So it’s almost the Fourth Of July, (what good is the Fourth Of July without the Fourth Amendment?) which is one of our many nationalist, American, pro-military, pro-fascist holidays, celebrating imperialism, but I gotta wonder how much freedom any of us have left without the Bill Of Rights. I know all the football rowdy, television-dumb, yay-hoos will still go crowd themselves into parks and dutifully salute flags and watch fireworks, but when cops can get a search warrant and hold you down and take your blood without your consent, if government agents can grope your body at the airport, if you have no right to a fair trial by a jury of your peers, if you have no right to privacy, or to peacefully protest, and corporate flack, Brian Williams says on NBC it is likely all citizens will be chipped by 2017, what freedoms are you still goin’ on about, cable-watchers? Alright…so all this is on my mind, and I finally discovered a band that gives a shit, and naturally, they’re from another country. They are a cool throwback to bands with both melody and a message, like Chumbawumba, Billy Bragg, Crass, the Jam, Manic Street Preachers, and the Clash. They are called THEE FACTION, they have a whizbang sense of pop punch and melody and dig this, the most important part: their music actually means something!!! I have not been as personally moved by a contemporary band’s songwriting since the Street Sweeper Social Club’s “Revolution Is The New Fuck You”. I urge everyone who digs music with defiant and rebellious truth and soul to play this loudly and support this band. My new D.I.Y. homemade t shirt reads THEE FACTION!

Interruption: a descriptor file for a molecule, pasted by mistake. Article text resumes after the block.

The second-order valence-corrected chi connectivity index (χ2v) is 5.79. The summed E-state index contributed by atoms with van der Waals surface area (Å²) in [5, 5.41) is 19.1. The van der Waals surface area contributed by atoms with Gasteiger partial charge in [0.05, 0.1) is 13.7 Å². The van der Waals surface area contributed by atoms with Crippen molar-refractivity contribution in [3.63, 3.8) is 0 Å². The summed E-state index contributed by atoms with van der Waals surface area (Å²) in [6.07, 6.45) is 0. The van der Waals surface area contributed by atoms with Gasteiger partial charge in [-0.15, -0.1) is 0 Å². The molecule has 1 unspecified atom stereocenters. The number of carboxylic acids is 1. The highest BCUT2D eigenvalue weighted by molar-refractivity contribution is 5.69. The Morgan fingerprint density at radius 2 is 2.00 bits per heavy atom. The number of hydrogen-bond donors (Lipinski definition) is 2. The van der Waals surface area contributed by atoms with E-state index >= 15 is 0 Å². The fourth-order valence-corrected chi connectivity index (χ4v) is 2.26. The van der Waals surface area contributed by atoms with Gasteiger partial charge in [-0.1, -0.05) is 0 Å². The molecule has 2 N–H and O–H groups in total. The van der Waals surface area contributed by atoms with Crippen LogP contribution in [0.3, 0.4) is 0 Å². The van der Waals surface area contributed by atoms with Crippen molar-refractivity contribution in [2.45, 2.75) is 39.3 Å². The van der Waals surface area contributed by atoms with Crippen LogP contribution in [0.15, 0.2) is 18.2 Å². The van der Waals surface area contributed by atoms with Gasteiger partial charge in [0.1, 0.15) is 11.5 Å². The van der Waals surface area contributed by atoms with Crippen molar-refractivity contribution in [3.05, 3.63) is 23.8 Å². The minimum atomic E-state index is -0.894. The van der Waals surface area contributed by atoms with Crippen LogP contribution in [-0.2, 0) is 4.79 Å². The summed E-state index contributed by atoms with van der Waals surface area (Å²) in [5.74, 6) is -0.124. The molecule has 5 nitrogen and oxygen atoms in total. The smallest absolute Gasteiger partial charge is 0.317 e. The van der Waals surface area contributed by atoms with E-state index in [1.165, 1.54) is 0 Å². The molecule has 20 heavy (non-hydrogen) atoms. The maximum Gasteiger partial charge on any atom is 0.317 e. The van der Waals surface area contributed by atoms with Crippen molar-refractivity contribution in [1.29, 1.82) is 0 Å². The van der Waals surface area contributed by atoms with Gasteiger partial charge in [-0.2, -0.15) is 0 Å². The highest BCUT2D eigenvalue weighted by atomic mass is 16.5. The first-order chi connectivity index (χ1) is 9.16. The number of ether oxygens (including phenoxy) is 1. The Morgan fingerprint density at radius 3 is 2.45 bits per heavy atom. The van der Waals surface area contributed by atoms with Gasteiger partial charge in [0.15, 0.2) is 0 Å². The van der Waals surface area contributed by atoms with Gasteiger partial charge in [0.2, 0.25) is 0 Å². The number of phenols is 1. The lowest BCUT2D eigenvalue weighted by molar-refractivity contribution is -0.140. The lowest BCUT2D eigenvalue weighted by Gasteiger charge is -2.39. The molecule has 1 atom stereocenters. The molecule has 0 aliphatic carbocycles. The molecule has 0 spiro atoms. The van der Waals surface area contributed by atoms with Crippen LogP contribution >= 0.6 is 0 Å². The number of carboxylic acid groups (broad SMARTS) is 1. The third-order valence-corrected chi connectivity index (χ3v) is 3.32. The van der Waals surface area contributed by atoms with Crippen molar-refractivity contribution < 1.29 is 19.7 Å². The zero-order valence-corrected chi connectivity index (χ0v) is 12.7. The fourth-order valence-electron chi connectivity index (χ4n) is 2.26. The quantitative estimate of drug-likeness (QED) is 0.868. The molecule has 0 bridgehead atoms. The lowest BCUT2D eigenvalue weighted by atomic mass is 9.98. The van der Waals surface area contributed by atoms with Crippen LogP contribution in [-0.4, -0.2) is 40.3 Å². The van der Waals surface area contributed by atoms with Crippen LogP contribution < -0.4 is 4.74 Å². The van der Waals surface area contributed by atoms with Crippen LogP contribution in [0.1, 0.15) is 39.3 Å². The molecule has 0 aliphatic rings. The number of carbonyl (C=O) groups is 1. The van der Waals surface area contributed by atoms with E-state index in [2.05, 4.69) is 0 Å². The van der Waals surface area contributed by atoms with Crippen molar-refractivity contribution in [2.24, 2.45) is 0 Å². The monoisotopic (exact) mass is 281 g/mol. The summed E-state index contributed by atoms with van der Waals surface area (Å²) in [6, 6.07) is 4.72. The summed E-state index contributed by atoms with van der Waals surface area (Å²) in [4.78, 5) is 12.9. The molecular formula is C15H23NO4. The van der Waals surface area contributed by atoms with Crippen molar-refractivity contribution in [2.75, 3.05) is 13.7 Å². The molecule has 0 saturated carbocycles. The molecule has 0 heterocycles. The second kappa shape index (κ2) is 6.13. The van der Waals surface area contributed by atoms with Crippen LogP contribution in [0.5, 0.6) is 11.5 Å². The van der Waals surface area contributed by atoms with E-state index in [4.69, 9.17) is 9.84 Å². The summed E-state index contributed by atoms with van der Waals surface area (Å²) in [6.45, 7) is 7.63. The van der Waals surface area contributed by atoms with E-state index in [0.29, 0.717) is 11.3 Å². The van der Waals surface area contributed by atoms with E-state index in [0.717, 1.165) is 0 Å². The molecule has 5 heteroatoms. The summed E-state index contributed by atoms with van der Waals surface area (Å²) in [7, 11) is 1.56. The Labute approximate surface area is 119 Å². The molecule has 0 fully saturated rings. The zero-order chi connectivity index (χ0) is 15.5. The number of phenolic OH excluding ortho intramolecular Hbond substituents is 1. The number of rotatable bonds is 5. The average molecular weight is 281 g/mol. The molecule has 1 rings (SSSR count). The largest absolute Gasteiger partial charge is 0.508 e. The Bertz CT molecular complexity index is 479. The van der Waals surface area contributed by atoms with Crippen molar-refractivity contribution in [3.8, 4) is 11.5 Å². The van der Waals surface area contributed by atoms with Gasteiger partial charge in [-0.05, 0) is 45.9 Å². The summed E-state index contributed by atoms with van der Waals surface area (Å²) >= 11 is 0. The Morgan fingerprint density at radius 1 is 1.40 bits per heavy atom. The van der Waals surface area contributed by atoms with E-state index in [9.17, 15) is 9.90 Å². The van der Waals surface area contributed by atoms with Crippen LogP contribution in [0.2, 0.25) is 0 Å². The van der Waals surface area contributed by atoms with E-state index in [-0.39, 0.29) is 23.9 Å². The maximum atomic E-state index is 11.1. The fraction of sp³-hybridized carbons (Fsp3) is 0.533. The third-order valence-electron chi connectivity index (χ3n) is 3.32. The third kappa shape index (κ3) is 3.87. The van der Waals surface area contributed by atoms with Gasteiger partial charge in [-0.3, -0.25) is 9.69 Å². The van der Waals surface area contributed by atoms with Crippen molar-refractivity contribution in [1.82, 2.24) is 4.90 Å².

R.I.P. Ray Manzarek & Trevor Bolder & James Gandolfini & Paul Wellstone & Michael Hastings.
“DESTROYING SCHOOLS & BUILDING PRISONS:
One thought on “Thee Faction “The Sausage Factory” (-review by Anguish Young)”
I, too, have a unofficial Thee Faction t-shirt.